Law School: An Introduction

This is not an Intro to Law blog. If you stumble upon it thinking that it is, please leave. You will find no words of generic encouragement and fellow-feeling here. I entitled this entry ‘Law School: An Introduction’ because I feel it apt to remind myself that this is only the beginning. This burnt out feeling will soon be replaced by the desire to achieve, the desire to stand out and contribute to the discussion. In one of my favourite movies of all time, the phrase ‘Life is a race.’ is used as an antithesis to the main character’s philosophy of chasing excellence as opposed to success. I don’t know why I felt the need to type that, but I’m sure I’ll get back to it later.

Burnt-out, heavy-hearted, are just two things that describe the way I feel right now. Even if these are weighty feelings, they do not seem to encapsulate just how much I dread each and everyday of my life. I promised myself it would not be like this; that I would be strong; that I would be the person I’ve been trying to be for my entire life. I made a lot of promises actually. And I’ve already broken most of them. That’s what it is: I am broken by all the things I have broken. I assumed that law school would be my Princess Diaries moment. That moment when I take charge of my destiny and ride out into the sunset to chase down my demons. Instead, here I am at home after having just missed my Constitutional Law class for the nth time, to the disappointment of my blockmates (and probably my professor who might think I am dropping his class). What made me stay home? I am not sick. I am not in pain. I am merely…afraid. Afraid that this is not for me. Afraid that I might embarrass myself. Afraid that I cannot live up to the very high expectations that others have set for me.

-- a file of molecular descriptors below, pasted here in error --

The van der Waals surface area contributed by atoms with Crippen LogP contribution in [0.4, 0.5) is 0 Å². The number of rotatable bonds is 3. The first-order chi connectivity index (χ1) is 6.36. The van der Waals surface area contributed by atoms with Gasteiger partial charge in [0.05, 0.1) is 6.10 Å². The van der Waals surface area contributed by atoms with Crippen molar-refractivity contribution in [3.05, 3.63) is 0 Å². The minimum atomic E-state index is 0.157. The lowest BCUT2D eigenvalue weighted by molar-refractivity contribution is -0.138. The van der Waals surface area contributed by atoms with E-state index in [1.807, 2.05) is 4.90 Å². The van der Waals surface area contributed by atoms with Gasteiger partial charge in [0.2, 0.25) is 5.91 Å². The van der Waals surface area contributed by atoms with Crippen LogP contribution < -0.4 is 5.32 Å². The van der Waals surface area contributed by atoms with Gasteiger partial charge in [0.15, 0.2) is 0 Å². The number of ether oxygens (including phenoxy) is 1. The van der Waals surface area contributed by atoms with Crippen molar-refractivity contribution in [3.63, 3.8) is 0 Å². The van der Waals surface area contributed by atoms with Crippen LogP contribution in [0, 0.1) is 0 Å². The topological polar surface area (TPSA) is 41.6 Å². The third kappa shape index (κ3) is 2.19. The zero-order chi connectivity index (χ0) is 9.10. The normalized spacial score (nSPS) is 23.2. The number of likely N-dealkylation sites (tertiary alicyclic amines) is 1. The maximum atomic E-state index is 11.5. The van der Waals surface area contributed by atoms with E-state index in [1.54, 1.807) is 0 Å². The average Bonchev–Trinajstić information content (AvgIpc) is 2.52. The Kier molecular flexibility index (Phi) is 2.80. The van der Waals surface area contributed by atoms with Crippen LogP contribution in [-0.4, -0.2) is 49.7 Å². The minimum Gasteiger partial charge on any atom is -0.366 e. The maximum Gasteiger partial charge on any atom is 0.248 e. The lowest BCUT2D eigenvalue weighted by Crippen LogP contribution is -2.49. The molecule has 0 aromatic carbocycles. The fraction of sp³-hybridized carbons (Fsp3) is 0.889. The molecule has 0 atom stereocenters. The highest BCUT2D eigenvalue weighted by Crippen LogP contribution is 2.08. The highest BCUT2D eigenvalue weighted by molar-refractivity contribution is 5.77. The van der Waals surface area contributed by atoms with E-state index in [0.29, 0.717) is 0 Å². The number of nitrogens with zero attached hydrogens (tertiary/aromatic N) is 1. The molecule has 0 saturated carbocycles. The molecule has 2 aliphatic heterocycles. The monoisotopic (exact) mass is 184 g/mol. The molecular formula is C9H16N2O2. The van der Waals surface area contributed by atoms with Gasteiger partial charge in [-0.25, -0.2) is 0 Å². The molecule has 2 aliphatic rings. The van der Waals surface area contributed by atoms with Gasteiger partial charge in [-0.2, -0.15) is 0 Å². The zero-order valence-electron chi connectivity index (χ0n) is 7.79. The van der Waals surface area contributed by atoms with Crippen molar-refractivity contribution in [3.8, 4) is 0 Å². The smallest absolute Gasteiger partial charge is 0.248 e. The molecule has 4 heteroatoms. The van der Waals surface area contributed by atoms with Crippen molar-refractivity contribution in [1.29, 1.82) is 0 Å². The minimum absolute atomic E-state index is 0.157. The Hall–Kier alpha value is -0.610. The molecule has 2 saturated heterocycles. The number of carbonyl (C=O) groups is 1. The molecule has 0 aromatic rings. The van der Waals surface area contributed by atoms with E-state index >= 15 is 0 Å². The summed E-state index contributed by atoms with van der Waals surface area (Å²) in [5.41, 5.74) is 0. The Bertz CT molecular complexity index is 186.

I thought getting into UP Law was my validation. That it meant I was special. It actually just means I managed to test better than a few thousand other applicants. There is no throne waiting for one who enters into prestigious institutions like Malcolm Hall. You carve the throne out for yourself and I am doing a poor job of it, indeed. I have missed several classes, skipped over several readings and failed entirely to appreciate the position I am in. I have every opportunity to seize greatness and yet the thought of doing just that makes me want to stick a finger down my throat.

I never liked underdogs. I always wanted to begin excellently and maintain that excellence. I am only now beginning to understand that what irked me the most about  dark horse narratives was the grit, the hard work. To me, things have always come easy. I have been blessed by God at all times and turns of my life. He has truly paved the way for me and yet I refuse to go toe-to-toe with any of the obstacles set before me until I absolutely have to. Indulging in cram culture is second only to breathing, it seems. This needs to stop, of course. They say acceptance is the first part of solving your problems but what happens next? What happens now?

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